Adam Mueller of Cop Block and Liberty On Tour has been incarcerated for the past week for voicing his outrage at a judge during a video arraignment of his buddy, Pete Eyre.

Eyre was being arraigned because he had been wearing a hat inside the Keene, New Hampshire courtroom. A bailiff had ordered him to remove the hat, which he refused.

Within seconds, a cop pounced on him, twisting his arms behind his back. Before he knew it, he was being led out of the courtroom by two cops and the bailiff.

All this before the judge even set foot into the courtroom.

Eyre was charged with disorderly conduct (aka contempt of cop) and resisting arrest, which a videotape of the incident shows he did not do. He was released after three-and-a-half days in jail.

But now Mueller is serving a 60 day sentence for contempt of court for a 40-second outburst in which he said, “you can kiss my fucking ass, you piece of shit.”

Eyre says the sentence is way too harsh for the action.

“This is a case of a judge who thinks he has his little fiefdom and believes he can do whatever he wants,” Eyre said in a telephone interview with Photography is Not a Crime Tuesday.

The truth is, this is the latest clash between District Court Judge Edward Burke and a growing number of activists who have been moving to Keene over the last few years under the Free State Project.

In 2009, Free State Project member Sam Dodson was jailed after he refused to stop videotaping outside Burke’s courtroom before an arraignment of another FSP member.

Dodson remained in jail for several weeks because he refused to identify himself, which he said was his Constitutional right. Several other FSP members have been jailed under similar circumstances, essentially victimless “crimes” where they were standing up for what they believe were their Constitutional rights.

Fortunately, they have been allowed to videotape inside the courtroom under a 2003 New Hampshire supreme court ruling, even though Burke issued a nonsensical order saying they were not allowed to videotape in the lobby outside the courtroom.

Under state law, they must fill out a form before a trial stating they want to videotape the proceedings and generally only one camera is allowed in the courtroom.

When Eyre was arrested for refusing to remove his hat, Mueller pulled out a camera and began videotaping, continuing to do so until he was ordered to stop, which he did.

Technically, they could have arrested him for that because he had not gone through the formal procedures, but they did not, according to Ian Freeman, who is usually the one to fill out the form to videotape hearings.

“The situation is all arbitrary,” Freeman said in a telephone interview Tuesday. “It all depends on the mood of the bailiffs.”

Considering they were all manhandling the non-resistant Eyre as if he were an escaped Charles Manson, they probably didn’t want to bother dealing with Mueller at the time.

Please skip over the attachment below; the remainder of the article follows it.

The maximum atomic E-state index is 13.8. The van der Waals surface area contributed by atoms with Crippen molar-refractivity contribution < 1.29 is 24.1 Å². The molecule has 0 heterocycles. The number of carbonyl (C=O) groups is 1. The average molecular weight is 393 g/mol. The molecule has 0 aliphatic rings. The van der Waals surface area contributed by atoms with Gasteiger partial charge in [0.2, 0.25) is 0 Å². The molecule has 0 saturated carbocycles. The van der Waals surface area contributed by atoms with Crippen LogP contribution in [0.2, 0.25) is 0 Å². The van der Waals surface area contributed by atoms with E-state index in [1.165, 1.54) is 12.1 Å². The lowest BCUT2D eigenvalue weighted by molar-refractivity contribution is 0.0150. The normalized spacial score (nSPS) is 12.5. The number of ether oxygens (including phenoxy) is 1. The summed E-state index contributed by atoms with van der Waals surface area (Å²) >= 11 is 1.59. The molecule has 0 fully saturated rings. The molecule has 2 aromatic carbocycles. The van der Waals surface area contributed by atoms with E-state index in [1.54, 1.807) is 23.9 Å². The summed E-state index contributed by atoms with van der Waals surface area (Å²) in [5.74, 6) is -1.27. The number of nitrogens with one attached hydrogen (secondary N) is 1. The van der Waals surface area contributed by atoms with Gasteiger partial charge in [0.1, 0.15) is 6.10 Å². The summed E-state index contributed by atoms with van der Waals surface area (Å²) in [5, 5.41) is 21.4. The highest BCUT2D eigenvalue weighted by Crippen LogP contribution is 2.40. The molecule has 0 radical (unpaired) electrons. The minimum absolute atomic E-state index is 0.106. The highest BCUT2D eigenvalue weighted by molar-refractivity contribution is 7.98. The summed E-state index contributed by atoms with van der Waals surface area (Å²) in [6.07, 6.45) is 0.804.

The aggressiveness against Eyre for refusing to remove a hat doesn’t make sense considering last year Burke allowed another FSP member to remain in the courtroom who had also refused to remove his hat, as you can see in this video.

Remember, Burke had not even stepped into the courtroom when the cops pounced on Eyre.

The incident occurred Jan. 25 when the temperature in Keene had fallen below zero degrees. Eyre was wearing a hoodie over his hat to keep his head warm.

When he entered the security area of the courthouse on the second floor, the head bailiff told him to remove his hoodie. Then he told him to remove his hat as the bailiff performed his body scan, but allowed him to place it back on his head afterwards.

“He didn’t have a problem with it,” Eyre said.

Mueller’s incident occurred the following day during Eyre’s video arraignment, which has since been postponed because Eyre refused to answer the judge’s questions.

Mueller also later apologized to the judge for his outburst, as you can see in this video, but that did nothing to sway Burke into lightening his sentence.

Mueller has been incarcerated in the Chesire County Department of Corrections, which is run by Richard Van Wickler, a member of Law Enforcement Officers Against Prohibition, meaning he fully supports the legalization of marijuana.

According to Eyre, Wickler has voiced support for Mueller and said he can be released on good behavior after serving 40 days of the 60-day sentence.

But that is still a huge chunk of time, a full-day of life for each second he spent berating the judge.

“At the end of the day, they are the real criminals,” Eyre said. “Ademo and I were peaceful and they were the ones who assaulted us. They were the ones who kidnapped us.”

Mueller and Eyre were down in Miami last October during their Liberty On Tour project. Mueller and I had a minor confrontation with a Metrorail security guard.

If you would like to help Mueller in anyway during his incarceration, click on this Cop Block link and read section three.